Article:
I ran into Poetry  
I ran into Poetry the other day
After an interval of several decades
Time had been kind
I have to say. I had liked the looks of Poetry right away.  
But one thing I had forgotten
She never would shut up


first thought  
First thought
Clever, I'll, give you that, yeah, that's good.  
Like a respected - but simile-addled poet,  
Who's kinda showing off?
Engaged in metaphor drift - when suddenly
- again - we wanted the skeleton of the perfect layup but
we're getting every path
that anyone has ever taken

it fills the step-up to
a solid corona of description

I will be

I will not cry for Maple
anymore or Aspen
but I will appear pink in the fading light
and in the morning spiral like a pine cone
and blow mist over the southern face
and hold up tiny birds as they please
and curl in the dark whorlpools that fill the trees
at moonrise

in a Valhalla, the Bear-faery drinks patiently

picking rocks  
here's how it's done:

you walk to the end of the coldankled, iron hard dirt
head down
if you see a stone,  nestled in it's shrunken ill-fitting pocket of earth
you're gonna probly need a hammer to pry it out
you're gonna grab it and just huck it slanting
just under the dead sky
to join the wall of rocks
that is twenty times your age.

Revlon rabbit

we need the stinging blur to shout
And I, with the saucer-sized eyes, I think I want to die.
Can we agree - here's a hint
we thought you looked fine.
Could you help me with my eyes, please?  
Once you've seen the truth,  
There's really nothing else.
Yeah, it itches - you could say!
My foot is headed for the giftshop
dance, grad students
I want to see x


What happened
I'm subcommander+z
Sorry man
at your command
Would you have rather...
well I can
travel each fork in the tongue
unspill the clockwork
unring that phone maybe
unravel every knot we've ever rung

high on a probability hill
at the bottom of a gravity well
I don't feel particularly anthropic

test bed  
here I lie
in the bed that I have made
of shit and plastic tubing

it's quite a bed
it's procrustean sure
and adjustable to become smaller
I think its overhanging monitor
has got me by the face.



I have been in the room against my will
underground and naked lightbulb lit
I have been in the room

wave etiquette  

you do not turn your back on the wave
you do not look away for one last glance at the clouds
you do not become hypnotized by the surface

you then run to meet it

X-ray dance  
maybe, maybe it's because the shot is taken lying on its side.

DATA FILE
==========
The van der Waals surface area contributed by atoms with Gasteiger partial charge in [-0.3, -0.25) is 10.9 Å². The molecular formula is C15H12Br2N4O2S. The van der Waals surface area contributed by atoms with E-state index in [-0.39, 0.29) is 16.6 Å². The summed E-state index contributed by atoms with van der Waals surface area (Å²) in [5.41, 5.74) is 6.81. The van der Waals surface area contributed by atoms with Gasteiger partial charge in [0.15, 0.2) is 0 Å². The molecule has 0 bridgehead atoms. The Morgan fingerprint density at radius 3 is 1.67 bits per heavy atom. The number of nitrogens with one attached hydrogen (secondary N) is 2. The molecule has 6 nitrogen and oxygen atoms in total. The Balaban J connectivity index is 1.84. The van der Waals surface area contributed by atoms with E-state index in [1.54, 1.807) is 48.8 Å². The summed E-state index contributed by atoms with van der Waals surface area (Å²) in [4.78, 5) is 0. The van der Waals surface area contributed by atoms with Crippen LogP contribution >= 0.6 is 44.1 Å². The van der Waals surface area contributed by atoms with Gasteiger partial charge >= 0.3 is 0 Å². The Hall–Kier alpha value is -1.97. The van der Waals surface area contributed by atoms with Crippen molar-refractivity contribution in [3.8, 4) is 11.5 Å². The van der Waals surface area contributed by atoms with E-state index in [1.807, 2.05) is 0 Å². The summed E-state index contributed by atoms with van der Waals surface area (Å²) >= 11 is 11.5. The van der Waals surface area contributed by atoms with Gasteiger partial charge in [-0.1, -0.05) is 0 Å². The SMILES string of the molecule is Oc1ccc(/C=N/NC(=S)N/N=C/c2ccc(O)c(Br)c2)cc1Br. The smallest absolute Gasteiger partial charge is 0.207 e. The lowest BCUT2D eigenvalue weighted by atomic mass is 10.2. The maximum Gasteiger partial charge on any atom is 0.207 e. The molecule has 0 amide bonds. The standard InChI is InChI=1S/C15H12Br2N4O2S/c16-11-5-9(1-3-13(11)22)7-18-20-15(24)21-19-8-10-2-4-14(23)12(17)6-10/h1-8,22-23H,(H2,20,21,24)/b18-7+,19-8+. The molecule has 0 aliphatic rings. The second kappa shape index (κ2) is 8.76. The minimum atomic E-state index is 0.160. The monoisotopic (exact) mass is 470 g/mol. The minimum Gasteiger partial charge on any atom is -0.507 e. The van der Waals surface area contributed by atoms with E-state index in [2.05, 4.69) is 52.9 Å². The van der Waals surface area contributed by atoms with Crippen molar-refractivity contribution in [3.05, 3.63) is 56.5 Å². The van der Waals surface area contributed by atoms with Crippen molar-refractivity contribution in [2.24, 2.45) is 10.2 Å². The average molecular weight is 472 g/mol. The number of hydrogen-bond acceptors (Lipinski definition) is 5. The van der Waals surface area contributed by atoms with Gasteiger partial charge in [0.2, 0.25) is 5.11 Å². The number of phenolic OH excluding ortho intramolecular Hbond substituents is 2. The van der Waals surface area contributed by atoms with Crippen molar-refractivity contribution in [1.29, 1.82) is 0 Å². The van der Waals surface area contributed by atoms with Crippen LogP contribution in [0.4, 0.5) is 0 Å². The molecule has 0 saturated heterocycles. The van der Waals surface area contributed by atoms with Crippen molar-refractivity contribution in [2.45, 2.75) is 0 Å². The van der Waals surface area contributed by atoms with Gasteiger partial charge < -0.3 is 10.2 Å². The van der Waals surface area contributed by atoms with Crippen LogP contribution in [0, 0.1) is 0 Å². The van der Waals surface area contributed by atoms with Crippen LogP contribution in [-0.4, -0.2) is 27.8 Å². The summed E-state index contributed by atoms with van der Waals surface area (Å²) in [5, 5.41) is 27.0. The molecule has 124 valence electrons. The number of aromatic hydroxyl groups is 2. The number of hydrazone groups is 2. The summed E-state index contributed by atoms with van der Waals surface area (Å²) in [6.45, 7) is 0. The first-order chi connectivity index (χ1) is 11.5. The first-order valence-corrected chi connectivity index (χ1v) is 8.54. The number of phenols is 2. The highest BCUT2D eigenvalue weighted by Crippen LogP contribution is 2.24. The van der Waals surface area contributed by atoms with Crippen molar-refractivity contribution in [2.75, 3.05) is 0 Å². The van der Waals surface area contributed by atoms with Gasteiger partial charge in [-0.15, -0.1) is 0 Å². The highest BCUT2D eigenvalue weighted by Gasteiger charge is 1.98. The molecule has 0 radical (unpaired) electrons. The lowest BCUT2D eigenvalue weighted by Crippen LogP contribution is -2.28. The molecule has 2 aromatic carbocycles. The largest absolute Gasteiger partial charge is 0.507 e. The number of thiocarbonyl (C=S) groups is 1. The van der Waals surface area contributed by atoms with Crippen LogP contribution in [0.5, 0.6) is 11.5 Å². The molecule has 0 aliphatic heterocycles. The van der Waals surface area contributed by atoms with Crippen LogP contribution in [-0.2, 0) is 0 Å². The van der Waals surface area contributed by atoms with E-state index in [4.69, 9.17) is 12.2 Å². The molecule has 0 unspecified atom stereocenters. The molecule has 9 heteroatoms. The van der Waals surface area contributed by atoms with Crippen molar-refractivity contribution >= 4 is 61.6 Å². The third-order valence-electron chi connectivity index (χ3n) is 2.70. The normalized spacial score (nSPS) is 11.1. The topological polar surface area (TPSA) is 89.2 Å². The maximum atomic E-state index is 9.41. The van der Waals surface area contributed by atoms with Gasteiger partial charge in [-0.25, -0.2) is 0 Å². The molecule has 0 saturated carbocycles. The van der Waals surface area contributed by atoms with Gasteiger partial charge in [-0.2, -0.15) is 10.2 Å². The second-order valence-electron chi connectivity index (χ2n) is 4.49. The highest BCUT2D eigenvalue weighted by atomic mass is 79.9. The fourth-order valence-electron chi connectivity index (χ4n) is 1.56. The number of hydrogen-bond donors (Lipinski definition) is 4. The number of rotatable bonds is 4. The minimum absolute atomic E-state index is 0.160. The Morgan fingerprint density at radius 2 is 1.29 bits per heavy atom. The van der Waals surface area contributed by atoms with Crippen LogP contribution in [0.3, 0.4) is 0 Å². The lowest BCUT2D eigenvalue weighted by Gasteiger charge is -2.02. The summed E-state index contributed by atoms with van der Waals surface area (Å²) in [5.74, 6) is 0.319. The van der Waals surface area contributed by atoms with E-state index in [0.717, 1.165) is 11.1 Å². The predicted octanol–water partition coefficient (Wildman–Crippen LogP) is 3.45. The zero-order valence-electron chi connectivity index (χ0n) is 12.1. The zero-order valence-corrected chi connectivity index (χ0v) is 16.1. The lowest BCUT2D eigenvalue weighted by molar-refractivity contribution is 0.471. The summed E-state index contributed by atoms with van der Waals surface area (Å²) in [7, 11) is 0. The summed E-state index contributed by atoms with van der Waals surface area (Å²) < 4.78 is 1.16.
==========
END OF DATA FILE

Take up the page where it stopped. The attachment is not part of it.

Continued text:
And from a heroic low angle.
The muted earth tones of office plastic
frank tunic, gear-con pouch,
ballistic nylon.
Soft, soft, soft voice.
So far away.
X-Ray  dance, x-ray  dance,
superimposed, superimposed
I'm double exposed.
My perfectly private hi-tech ballet, with multi-axis nesting rectangles and...  
hairy animals in green scrubs and masks
great expense has been taken to learn how these beasts can perform this dance
with this goddess - the trio moves wing and wing

men. He is conscious of us. Don't forget your moves. And. 1, and 2, and 3. and 3, and 4, and 5.

good. Hold on, not so fast. Tilt, 20 degrees x. 2 degrees y.
Activate the ray. Remember what you're doing. Where are your feet? Norman, coordinate. Activate the wiggulator. Ok, fold up. Half turn. Very good boys. Want a banana? I bet you do. Only two more rooms. Watch out for the doorframe.

your high-ness

your highness
I'd better close the windows for you
it's late, and the bats are about
shedding their red-blue stereoscopic
strobes indiscriminately
about the room

I'll call the Spanish jack
your highness
to come and fill your empty core
you'll sleep and tumble
backwards through the dark
the homeostatic dark

Your highness if I may be frank
if I am to speak plainly
you are a Hydrocodone abuser
your auspicious synchronicity is unfounded
your motives derived from
the rules of some splinter universe

to continue, oh most high, and ultra-elevated     
~ redacted~

In conclusion, what can I these miles below you offer?
It's warm down here, and we have almost as much light
there're not so many karma showers punching through
time runs slower in the pocket
you can almost be almost all you can almost be


short sentences
with little
or no
accompanied by florid looseness
of association
and odd parsing
and if you're especially unlucky
semiotic atomization
   unmotivated graphic anomalies
            but not restricted to
           font abuse and illegibility
form of: signifying flag!  
ov (our)
|*1r473 5|-|1p




A Healing Song

You take the bed
and I will stand beside.
These nurses check
The action’s on the
Inside where
their fingers cannot reach.

Bringing you comfort’s
not what an alarm clock is for:
your kitchen’s timer
“Half done, Baby!
From now on it’s
and adjustments.”

Here, now, stop that!
I’ll read aloud
to staunch the bleeding.
We’ll discuss meter-matching
pulses and

That emptiness
where your insides
gave up their stones
won’t stay
empty long.  

Spirit comes to
fill it and perhaps
for free
if you let her.
Dangers of International Travel

I knew myself and you
Beneath Vilnius’
yellow umbrellas
spread under a
Beer-dark sky
Old Town’s
Layered secrets

A mile from my house
In Kittitas,
where F Road crosses
Vantage Highway,
We are lost.

Something in us waits,